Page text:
Wednesday, November 19, 2008

On the Method of Making a Game

1. First, you must put the game into its proper categories and genus. (The Game itself is the species). Ask yourself:

A: Will this game be self-contained, taking no ideas from outside itself (sports, checkers, and card games fall into this category) or will it be based on a concrete reality (Monopoly and Risk fall into this category). I would say that word games are midway between the two categories.

B. If it is concrete or a word game, choose the reality on which it is based. For example, the game called "The Great Battles of Alexander" is based on...guess what. But it is slightly more involved than that, as that particular game is based on the realites of combat at the commander's level. If it is a word game, you already have the reality chosen for you, although we could play in Quenya instead of English. If it a self-contained game, you have to decide on the natures of the things that can be used in the game. For example, soccer requires a thing called a soccer ball, a thing called a soccer field, and two things called goals.

2. Next, decide on the object of the game. There are two types of objects. Quantum objects state that when a player achieves a certain state of game-being or fulfills certain steps in a certain order, they win/lose. Mathematical objects state that when a player demonstrates that they are the best at playing the game, usually by the accumulation of the most points by a certain time, they win.

This object must be translated (Algernon...) into terms relevant to the game. (This can be done by saying that certain things or states of game-being are worth points.) For example, chess has a quantum object that is stated in chess-relevant terms as checkmate. Life has a mathematical object that is stated in life-relevant terms as having the most money (can be seen as points instead of #$'s) by the time every player reaches millionare acres.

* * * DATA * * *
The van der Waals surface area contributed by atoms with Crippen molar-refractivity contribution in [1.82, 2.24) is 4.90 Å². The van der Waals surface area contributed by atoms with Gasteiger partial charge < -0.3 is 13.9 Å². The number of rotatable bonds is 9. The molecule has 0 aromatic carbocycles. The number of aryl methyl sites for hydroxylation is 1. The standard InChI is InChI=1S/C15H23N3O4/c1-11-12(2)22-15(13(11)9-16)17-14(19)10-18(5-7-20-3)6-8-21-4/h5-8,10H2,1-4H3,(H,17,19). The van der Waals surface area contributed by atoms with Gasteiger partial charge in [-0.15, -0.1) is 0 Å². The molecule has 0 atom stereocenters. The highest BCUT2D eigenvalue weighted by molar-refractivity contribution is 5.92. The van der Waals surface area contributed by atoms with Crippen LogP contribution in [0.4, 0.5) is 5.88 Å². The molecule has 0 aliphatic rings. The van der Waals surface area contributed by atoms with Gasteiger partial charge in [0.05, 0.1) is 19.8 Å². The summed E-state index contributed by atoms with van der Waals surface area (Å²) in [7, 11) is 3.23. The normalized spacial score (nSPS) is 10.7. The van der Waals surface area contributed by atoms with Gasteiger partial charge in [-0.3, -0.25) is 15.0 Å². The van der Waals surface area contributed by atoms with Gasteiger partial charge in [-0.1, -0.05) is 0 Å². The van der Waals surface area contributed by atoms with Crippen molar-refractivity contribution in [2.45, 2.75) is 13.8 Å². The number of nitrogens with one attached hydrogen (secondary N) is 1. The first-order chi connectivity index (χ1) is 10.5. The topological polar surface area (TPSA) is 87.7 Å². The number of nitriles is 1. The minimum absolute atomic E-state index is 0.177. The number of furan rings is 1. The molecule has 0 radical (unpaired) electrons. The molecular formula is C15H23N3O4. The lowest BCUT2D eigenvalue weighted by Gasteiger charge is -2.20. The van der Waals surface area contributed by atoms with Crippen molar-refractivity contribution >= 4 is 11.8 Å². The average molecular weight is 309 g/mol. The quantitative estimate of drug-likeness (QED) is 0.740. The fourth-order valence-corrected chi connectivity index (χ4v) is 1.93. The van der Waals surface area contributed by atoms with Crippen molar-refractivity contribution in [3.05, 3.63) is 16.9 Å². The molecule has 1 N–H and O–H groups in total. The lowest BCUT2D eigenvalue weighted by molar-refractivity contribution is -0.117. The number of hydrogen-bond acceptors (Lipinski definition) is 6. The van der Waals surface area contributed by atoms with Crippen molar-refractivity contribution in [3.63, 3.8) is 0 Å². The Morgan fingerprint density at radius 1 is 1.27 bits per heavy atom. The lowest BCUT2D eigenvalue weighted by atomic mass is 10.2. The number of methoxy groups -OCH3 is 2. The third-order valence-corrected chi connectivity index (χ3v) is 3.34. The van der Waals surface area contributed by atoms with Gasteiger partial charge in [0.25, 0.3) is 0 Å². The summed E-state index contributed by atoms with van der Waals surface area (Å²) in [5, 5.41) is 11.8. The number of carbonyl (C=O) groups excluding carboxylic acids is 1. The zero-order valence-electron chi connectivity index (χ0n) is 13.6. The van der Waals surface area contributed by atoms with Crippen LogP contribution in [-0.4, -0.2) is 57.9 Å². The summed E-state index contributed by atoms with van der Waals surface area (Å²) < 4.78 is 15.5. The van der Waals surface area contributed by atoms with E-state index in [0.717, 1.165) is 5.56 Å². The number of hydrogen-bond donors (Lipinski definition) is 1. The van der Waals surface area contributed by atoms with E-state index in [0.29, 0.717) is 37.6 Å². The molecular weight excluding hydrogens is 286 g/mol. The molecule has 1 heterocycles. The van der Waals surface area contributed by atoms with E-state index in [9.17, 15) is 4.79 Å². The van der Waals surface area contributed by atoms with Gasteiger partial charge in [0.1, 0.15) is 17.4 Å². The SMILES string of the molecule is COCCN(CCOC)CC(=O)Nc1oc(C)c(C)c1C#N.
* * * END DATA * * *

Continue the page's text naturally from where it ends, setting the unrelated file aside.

3. Next, write the rules. This is the hardest part. In a non-democratic game, I would go about it in this way:

A. In a concrete game, find how the real-life equivalent of the object is obtained and do research into the elements that go into this process. For example, in the game Soldier Kings, the object is to have the most money-giving territories by the end of the game. This translates into money-rich regions of the world in real life. Now in the Seven Years War, in which the game is set, this was done by military conquest and diplomatic wheeling. Both of these depend on a lot of factors, such as liquid assets, population, atttitude of the King of England toward the Doge of Venice, Native American Cannibalism, etc. Translate these back from real life into game terms.
In an self-contained game, you get to make all this stuff up yourself without translating, but i will give an example anyway. In Topple, the object is to gain points. The game makers decided that the method of gaining points is to stack as many discs as possible without toppling the delicately balanced board .